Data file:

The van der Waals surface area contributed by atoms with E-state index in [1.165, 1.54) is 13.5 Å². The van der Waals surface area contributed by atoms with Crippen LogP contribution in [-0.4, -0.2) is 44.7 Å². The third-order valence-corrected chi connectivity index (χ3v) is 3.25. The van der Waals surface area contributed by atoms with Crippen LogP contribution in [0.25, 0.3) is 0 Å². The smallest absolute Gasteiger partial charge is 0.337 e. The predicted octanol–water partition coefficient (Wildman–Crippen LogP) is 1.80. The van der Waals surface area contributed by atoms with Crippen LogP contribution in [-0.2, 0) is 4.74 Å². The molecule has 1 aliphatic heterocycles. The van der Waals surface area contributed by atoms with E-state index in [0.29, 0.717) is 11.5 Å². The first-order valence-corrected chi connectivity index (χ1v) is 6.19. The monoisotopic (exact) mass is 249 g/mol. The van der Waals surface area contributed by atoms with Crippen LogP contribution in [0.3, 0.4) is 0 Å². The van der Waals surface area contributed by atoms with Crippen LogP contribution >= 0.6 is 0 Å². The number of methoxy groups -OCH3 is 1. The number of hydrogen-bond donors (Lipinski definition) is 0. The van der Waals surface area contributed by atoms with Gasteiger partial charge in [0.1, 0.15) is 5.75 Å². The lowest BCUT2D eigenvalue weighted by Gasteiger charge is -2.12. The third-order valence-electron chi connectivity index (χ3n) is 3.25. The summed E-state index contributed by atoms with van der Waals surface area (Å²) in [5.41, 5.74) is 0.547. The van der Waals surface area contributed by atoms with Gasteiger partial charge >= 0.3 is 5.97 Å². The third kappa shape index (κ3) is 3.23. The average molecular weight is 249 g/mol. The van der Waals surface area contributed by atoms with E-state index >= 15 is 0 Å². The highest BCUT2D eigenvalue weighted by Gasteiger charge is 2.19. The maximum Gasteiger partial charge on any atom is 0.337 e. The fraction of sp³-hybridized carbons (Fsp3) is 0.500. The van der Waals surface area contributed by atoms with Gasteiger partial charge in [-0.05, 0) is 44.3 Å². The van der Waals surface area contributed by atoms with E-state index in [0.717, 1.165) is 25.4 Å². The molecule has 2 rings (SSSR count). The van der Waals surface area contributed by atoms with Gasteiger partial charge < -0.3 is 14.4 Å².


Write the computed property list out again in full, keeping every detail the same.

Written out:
The van der Waals surface area contributed by atoms with E-state index in [1.165, 1.54) is 13.5 Å². The van der Waals surface area contributed by atoms with Crippen LogP contribution in [-0.4, -0.2) is 44.7 Å². The third-order valence-corrected chi connectivity index (χ3v) is 3.25. The van der Waals surface area contributed by atoms with Crippen LogP contribution in [0.25, 0.3) is 0 Å². The smallest absolute Gasteiger partial charge is 0.337 e. The predicted octanol–water partition coefficient (Wildman–Crippen LogP) is 1.80. The van der Waals surface area contributed by atoms with Crippen LogP contribution in [-0.2, 0) is 4.74 Å². The molecule has 1 aliphatic heterocycles. The van der Waals surface area contributed by atoms with E-state index in [0.29, 0.717) is 11.5 Å². The first-order valence-corrected chi connectivity index (χ1v) is 6.19. The monoisotopic (exact) mass is 249 g/mol. The van der Waals surface area contributed by atoms with Crippen LogP contribution in [0.3, 0.4) is 0 Å². The van der Waals surface area contributed by atoms with Crippen LogP contribution >= 0.6 is 0 Å². The number of methoxy groups -OCH3 is 1. The number of hydrogen-bond donors (Lipinski definition) is 0. The van der Waals surface area contributed by atoms with Gasteiger partial charge in [0.1, 0.15) is 5.75 Å². The lowest BCUT2D eigenvalue weighted by Gasteiger charge is -2.12. The third-order valence-electron chi connectivity index (χ3n) is 3.25. The summed E-state index contributed by atoms with van der Waals surface area (Å²) in [5.41, 5.74) is 0.547. The van der Waals surface area contributed by atoms with Gasteiger partial charge >= 0.3 is 5.97 Å². The third kappa shape index (κ3) is 3.23. The average molecular weight is 249 g/mol. The van der Waals surface area contributed by atoms with E-state index >= 15 is 0 Å². The highest BCUT2D eigenvalue weighted by Gasteiger charge is 2.19. The maximum Gasteiger partial charge on any atom is 0.337 e. The fraction of sp³-hybridized carbons (Fsp3) is 0.500. The van der Waals surface area contributed by atoms with Gasteiger partial charge in [-0.05, 0) is 44.3 Å². The van der Waals surface area contributed by atoms with E-state index in [0.717, 1.165) is 25.4 Å². The molecule has 2 rings (SSSR count). The van der Waals surface area contributed by atoms with Gasteiger partial charge < -0.3 is 14.4 Å².